Two men differ in accounts of how man pulled from river died
The two men who last saw Donald Kuest alive following what they said was a November night of drinking and drug use differ in their accounts of how the 47-year-old dialysis patient died.
James C. Bonham, 35, and Michael R. Bullock, 41, were booked into Spokane County Jail late Thursday, according to jail records. Both face counts of armed robbery and first-degree murder in the death of Donald Jeffrey Kuest.
Kuest’s body was found by hikers near John C. Shields Park on Nov. 22, according to court documents. After an autopsy, medical examiners ruled Kuest’s death was due to drowning and hypothermia, though there were cuts and swelling around his eyes.
Investigators spoke with Kuest’s brother shortly after the body was found. He said Don Kuest had been living with him, but that he kicked his brother out several weeks before his death. The brother said Kuest had been diagnosed with kidney problems and was on dialysis, which made him weak and thin, but that Kuest knew how to swim.
Phone records and interviews led detectives to Bullock, a fellow resident of a homeless camp in north Spokane. Witnesses told police Bullock had threatened to kill Kuest because he owed him money for drugs, according to court records.
An Oldsmobile that belonged to Kuest was recovered being driven by three individuals with outstanding felony warrants on Nov. 29, according to court records. The three occupants denied knowledge of Kuest’s death and neither Bonham nor Bullock were among them, according to a search warrant served on the car.
One of the occupants identified Bullock to police as one of the men who traded him the Oldsmobile for a Honda shortly after Kuest’s death, according to court records.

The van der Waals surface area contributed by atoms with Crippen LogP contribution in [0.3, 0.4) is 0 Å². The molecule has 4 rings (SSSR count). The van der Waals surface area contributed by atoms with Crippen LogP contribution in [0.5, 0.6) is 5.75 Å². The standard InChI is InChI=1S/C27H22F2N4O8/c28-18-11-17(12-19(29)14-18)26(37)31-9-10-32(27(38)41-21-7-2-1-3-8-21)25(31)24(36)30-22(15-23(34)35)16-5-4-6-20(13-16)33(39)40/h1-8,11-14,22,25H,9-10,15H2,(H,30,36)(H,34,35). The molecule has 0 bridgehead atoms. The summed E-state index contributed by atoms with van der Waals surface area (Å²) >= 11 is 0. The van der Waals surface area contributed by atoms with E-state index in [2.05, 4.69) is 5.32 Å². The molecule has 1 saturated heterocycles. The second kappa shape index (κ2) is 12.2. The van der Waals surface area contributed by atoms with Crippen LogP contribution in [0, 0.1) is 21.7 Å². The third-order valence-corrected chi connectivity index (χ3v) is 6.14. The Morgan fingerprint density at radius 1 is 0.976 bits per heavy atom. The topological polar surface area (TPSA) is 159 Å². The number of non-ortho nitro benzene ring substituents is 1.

Bullock’s wife told police her husband began acting strangely in late November. He texted her a message that said “I threw somebody’s body in the river,” she told police.
When interviewed, Bullock said he, Kuest and Bonham had been driving around Spokane drinking and using methamphetamine Nov. 11. Bullock said Bonham punched Kuest for “being disrespectful.” Kuest had passed out in the backseat of the Oldsmobile when Bonham dropped Bullock off at Sullivan Park to relieve himself.
Kuest was no longer in the backseat when Bonham returned, Bullock said.
Detectives questioned Bonham at his apartment last month, according to court records. Bonham at first denied knowing Kuest, but then said he punched the man once in the face while driving in a blue sedan around Nov. 11.
Bonham said Bullock was driving and dropped him off at a gas station. He said that was the last time he saw Kuest alive.
Bullock pleaded guilty to third-degree assault and intimidation with a dangerous weapon for an incident at a homeless camp in May 2010. A man claimed Bullock came up behind him and stabbed him in the neck with a knife. He was sentenced to three months in prison.
Bonham’s record shows arrests for criminal trespass and leaving the scene of an accident, dating to 2000.
Kuest’s obituary, published in December, says he was an avid outdoorsman and former reserve deputy with the Asotin County Sheriff’s Office. He graduated from North Central High School in 1985, according to the family. He served in search-and-rescue operations with the Sheriff’s Office, according to the obituary.
Both Bullock and Bonham are scheduled to appear in court on the charges this afternoon.
This story is developing and more information will be added as it is available.